Christine Koh

Hello!

I'm Christine Koh, a music and brain neuroscientist turned multimedia creative. I'm the founder + editor of Boston Mamas, co-author of Minimalist Parenting, co-host of the Edit Your Life podcast, and creative director at Women Online. Drop me a line; I'd love to chat about how we can work together!

8 Captivating Summer Read-Alouds

Today, new contributer Ashley (welcome, Ashley!) shares a roundup of great books to read aloud with your kids:

Summer and reading — they just go together, you know? School is out (or out very soon!), the library’s summer reading programs are in full swing, and you’re deep into the latest bestseller. But when was the last time you read a book — out loud — with your family?

Most parents know the importance of reading with their babies or preschoolers. (Ahh, the joys of bedtime stories with a toddler who wants to read all. the. Thomas. books.) But once kids reach that magical age of reading independence, it can be easy to forget about the whole reading-together thing.

No matter your child’s age, though, there are academic and emotional benefits to a good ol’ fashioned parent-child read aloud. For starters, because a child’s reading level won’t catch up to her listening level until around 8th grade, now’s your chance to introduce a more advanced and exciting novel to your younger reader. Plus, think of the vocab building that can happen all summer as you’re reading words your little one wouldn’t have been able to decipher himself. And the best side benefit of all? When you’re reading together, you have to be physically close — it just doesn’t work from across the house!

Get started with these eight captivating family read-alouds. Happy summer reading!

1. The Misadventures of the Family Fletcher by Dana Alison Levy (2014). Age range: 9+ years. All at once unusual and traditional, the Fletchers are a family you’ll want to follow. With four children, two doting parents, a couple of pets, family game nights, and a new school, the Fletchers might sound like the family next door. But the family makeup is anything but conventional — all four sons are adopted, bringing a mix of ethnicities and religions, and their parents happen to be two dads. The book takes its readers through a hilariously chaotic school year, where each family member learns a thing or two about identity, relationships, and the ability to grow from mistakes.

2. Cheaper by the Dozen by Frank B. Gilbreth, Jr. and Ernestine Gilbreth Carey (1948). Age range: 8+ years. This biographical novel tells the very real story of a fascinatingly oversized family from New Jersey, and although the book takes place a century ago, its charm is timeless. The Gilbreth parents are famous efficiency experts, and their attempts to manage their dozen red-haired, freckle-faced kids through seemingly far-fetched episodes are flat-out funny.

3. The Lion, the Witch, and the Wardrobe by C. S. Lewis (1950). Age range: 6+ years. It’s the first in a fantasy series written for children, but its appeal spans all ages and interests. Four children embark on an extraordinary adventure when they discover — by way of a wardrobe in an old house — a magical world, complete with talking animals and centaurs.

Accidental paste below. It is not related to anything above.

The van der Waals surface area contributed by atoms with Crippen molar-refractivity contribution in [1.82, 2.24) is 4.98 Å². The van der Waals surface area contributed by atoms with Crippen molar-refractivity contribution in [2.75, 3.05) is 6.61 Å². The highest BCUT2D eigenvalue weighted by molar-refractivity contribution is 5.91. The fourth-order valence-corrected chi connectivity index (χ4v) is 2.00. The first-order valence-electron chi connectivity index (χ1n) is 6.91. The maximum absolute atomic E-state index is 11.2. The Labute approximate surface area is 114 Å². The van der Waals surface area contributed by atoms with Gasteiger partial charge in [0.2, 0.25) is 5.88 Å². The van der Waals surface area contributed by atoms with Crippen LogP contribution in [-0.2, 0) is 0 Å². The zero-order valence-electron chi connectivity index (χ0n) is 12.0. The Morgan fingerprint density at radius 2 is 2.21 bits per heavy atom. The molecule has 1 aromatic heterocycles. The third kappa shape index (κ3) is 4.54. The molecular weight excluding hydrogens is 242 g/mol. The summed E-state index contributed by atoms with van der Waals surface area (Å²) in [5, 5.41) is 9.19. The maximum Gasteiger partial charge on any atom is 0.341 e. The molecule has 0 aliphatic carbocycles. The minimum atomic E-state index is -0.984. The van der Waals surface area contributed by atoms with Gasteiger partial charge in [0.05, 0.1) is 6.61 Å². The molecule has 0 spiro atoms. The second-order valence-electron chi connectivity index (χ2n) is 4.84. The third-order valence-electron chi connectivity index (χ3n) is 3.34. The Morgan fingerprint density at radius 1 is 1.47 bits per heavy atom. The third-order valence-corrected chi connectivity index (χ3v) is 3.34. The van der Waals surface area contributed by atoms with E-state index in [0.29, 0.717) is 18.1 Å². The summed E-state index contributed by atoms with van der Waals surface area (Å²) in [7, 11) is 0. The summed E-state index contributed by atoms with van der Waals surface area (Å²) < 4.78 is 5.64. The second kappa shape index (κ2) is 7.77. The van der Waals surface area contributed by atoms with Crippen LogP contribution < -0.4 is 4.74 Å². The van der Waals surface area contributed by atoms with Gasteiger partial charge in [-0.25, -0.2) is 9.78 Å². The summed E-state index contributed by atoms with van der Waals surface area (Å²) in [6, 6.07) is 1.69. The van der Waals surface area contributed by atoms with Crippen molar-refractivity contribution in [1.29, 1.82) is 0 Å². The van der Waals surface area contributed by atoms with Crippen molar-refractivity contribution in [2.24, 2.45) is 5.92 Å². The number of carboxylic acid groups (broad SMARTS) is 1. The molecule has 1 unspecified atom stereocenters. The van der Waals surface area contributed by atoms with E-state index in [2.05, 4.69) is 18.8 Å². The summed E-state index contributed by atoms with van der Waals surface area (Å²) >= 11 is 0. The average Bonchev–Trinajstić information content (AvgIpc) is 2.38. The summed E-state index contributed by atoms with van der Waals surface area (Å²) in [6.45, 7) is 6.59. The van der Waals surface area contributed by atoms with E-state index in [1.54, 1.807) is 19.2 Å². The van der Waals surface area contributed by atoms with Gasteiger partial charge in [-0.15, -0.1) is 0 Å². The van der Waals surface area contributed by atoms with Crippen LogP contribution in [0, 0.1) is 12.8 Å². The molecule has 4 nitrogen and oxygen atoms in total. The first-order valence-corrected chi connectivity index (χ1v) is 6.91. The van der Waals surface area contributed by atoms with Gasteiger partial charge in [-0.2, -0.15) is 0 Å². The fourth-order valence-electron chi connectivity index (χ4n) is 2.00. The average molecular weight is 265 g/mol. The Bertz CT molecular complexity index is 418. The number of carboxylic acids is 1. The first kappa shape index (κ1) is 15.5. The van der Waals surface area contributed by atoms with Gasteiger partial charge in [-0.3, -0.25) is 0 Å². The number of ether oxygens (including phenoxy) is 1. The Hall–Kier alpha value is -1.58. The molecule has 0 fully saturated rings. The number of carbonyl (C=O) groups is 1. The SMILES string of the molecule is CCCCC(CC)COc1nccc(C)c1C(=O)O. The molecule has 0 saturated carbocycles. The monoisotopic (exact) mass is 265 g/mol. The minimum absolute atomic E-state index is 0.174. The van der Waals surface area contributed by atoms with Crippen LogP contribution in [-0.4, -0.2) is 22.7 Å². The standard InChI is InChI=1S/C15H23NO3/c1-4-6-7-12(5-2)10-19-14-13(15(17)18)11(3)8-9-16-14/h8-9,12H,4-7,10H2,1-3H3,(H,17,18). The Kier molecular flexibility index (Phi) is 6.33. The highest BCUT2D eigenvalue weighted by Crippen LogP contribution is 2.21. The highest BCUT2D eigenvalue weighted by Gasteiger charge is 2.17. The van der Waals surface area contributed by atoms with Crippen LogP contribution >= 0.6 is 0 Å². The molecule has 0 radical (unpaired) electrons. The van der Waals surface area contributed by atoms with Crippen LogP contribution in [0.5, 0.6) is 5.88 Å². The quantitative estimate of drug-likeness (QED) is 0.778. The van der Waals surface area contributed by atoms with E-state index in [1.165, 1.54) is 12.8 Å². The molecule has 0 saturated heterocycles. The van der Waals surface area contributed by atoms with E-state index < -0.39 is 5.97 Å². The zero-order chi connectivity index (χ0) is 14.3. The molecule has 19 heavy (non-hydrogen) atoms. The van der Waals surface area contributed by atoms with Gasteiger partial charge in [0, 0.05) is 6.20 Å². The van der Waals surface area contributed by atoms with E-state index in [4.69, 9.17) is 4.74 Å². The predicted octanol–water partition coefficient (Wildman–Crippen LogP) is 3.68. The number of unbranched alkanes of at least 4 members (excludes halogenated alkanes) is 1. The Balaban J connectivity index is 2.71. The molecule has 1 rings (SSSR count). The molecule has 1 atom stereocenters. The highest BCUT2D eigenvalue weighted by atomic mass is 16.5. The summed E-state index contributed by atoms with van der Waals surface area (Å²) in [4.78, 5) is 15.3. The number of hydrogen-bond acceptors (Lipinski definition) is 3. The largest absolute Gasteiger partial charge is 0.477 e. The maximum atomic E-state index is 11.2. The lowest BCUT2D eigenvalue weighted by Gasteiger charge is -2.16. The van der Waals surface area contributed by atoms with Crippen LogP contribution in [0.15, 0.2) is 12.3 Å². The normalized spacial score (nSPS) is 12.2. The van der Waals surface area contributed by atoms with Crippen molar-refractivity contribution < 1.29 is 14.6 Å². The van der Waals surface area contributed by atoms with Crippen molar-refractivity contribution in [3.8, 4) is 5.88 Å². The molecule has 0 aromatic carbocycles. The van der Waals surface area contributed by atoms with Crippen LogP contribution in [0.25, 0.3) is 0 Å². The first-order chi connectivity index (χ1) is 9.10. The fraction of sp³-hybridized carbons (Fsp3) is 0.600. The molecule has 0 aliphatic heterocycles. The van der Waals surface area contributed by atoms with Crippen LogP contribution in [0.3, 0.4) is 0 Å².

4. Wonder by R. J. Palacio (2012). Age range: 7+ years. This recent and bestselling children’s novel has earned a host of awards, and for good reason. It tells the story of Auggie, a 10-year-old boy with a facial deformity, who heads to public school for the first time as a fifth grader. Through first-hand narratives, the reader feels the life-changing lessons Auggie and his community learn about kindness, differences, and courage.

5. Charlotte’s Web by E.B. White (1952). Age range: 5+ years. Beloved by readers (and listeners!) young and old, Charlotte’s Web is a true classic in children’s literature. Wilbur, the runt of a litter of piglets, yearns for companionship and finds his ally in Charlotte, a barn spider whose web overlooks Wilbur’s pen. Determined to save her new friend from a pig’s seemingly inevitable fate, Charlotte spins messages into her web to persuade the community of Wilbur’s excellence.

6. The BFG by Roald Dahl (1982). Age range: 5+ years. Unlike his counterparts in Giant Country, the Big Friendly Giant refuses to eat people or steal food from humans. Instead, he spreads sweet dreams throughout children’s bedrooms all over England. After carrying orphan Sophie off in the night, the BFG and his new friend work together to ensure that the people-eating giants are stopped in their tracks.

7. Princess Academy by Shannon Hale (2007). Age range: 7+ years. Protagonist Miri is a 14-year-old mountain-dwelling girl who expects to become a miner in the local quarry, just like all those who have gone before her. But when her small village is deemed the location of the future princess, Miri and the other teenage girls are sent to a princess-training academy, where they’ll compete for the hand of the kingdom’s prince. When hardships befall the academy attendees, Miri takes charge and uses her unique gifts to save her community.

8. Where the Red Fern Grows by Wilson Rawls (1961). Age range: 8+ years. No matter where you fall on the dog-loving spectrum, prepare to have your tissues handy for this heartwarming tale about Billy and the two coon hounds he adores. While honing their racoon-hunting skills in the Ozarks of Oklahoma, the trio become known for their successes, eventually catching the infamous “ghost coon” and winning the local championship. Their final adventure turns to tragedy, though, and the heartbroken Billy learns to work through his grief by remembering his dogs’ examples of friendship and loyalty.

Image credits: book jackets via Amazon; compilation image by Christine Koh


One of The Biggest Myths About Saving for College

Join Me at NKOTB This Thursday!